Last summer, I wrote about a 2009 government-financed research report which provided evidence that the so-called “gender wage gap” – the idea that women get paid less than men because of baseless discrimination – is largely a myth. The body of evidence supporting that position continues to grow.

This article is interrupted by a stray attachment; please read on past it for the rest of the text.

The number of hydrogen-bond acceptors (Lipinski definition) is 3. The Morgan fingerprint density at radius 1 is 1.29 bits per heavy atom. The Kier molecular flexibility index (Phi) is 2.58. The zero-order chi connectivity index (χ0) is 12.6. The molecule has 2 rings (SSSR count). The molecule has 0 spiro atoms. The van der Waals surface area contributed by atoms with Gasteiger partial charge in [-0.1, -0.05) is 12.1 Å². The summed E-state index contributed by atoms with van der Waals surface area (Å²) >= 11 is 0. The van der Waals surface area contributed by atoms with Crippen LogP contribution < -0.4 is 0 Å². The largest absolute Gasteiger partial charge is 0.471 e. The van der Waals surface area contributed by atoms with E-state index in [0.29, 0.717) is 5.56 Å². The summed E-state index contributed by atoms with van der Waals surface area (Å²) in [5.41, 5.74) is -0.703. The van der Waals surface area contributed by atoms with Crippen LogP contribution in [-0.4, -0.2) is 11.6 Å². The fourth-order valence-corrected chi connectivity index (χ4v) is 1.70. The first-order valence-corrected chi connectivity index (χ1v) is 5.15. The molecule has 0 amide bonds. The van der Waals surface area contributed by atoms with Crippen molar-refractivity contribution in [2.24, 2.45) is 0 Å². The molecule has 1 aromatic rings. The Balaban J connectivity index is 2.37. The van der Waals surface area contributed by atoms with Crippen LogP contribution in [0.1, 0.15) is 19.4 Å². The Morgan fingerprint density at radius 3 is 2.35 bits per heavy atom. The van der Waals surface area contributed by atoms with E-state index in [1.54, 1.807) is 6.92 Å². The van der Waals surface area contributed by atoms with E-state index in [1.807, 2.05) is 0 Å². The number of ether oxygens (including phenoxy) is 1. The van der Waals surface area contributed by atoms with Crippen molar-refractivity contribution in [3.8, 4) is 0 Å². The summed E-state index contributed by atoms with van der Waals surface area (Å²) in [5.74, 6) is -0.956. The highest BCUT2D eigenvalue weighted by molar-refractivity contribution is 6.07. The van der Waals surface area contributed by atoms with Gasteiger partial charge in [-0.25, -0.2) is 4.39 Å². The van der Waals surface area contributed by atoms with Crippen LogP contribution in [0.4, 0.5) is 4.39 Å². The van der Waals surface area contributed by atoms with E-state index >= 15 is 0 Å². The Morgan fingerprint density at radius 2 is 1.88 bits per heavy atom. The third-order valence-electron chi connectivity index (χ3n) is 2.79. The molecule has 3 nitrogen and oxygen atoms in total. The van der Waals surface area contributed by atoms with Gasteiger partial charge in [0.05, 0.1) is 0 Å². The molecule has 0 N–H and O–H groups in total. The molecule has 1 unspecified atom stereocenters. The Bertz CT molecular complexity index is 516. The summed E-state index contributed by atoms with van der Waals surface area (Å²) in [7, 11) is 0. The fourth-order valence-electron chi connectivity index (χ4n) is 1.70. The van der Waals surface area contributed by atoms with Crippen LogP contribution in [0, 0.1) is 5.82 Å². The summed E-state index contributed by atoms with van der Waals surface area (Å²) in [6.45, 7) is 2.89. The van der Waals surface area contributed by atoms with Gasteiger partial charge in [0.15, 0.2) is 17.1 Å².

Recently, I came across an article published in 2011 by the Federal Reserve Bank of St. Louis that further verified much of what the 2009 report suggested. The authors reviewed various economic studies of the “gender wage gap,” and point out that this research suggests the difference between pay of men and women can be explained by things like differences in educational attainment, work experience, and occupational choice; a stronger “labor force attachment” in men (i.e., a long-term commitment to a career); a higher willingness among women to work part time; and a stronger preference among women for good benefits such as health insurance, even if it means getting less take-home pay.
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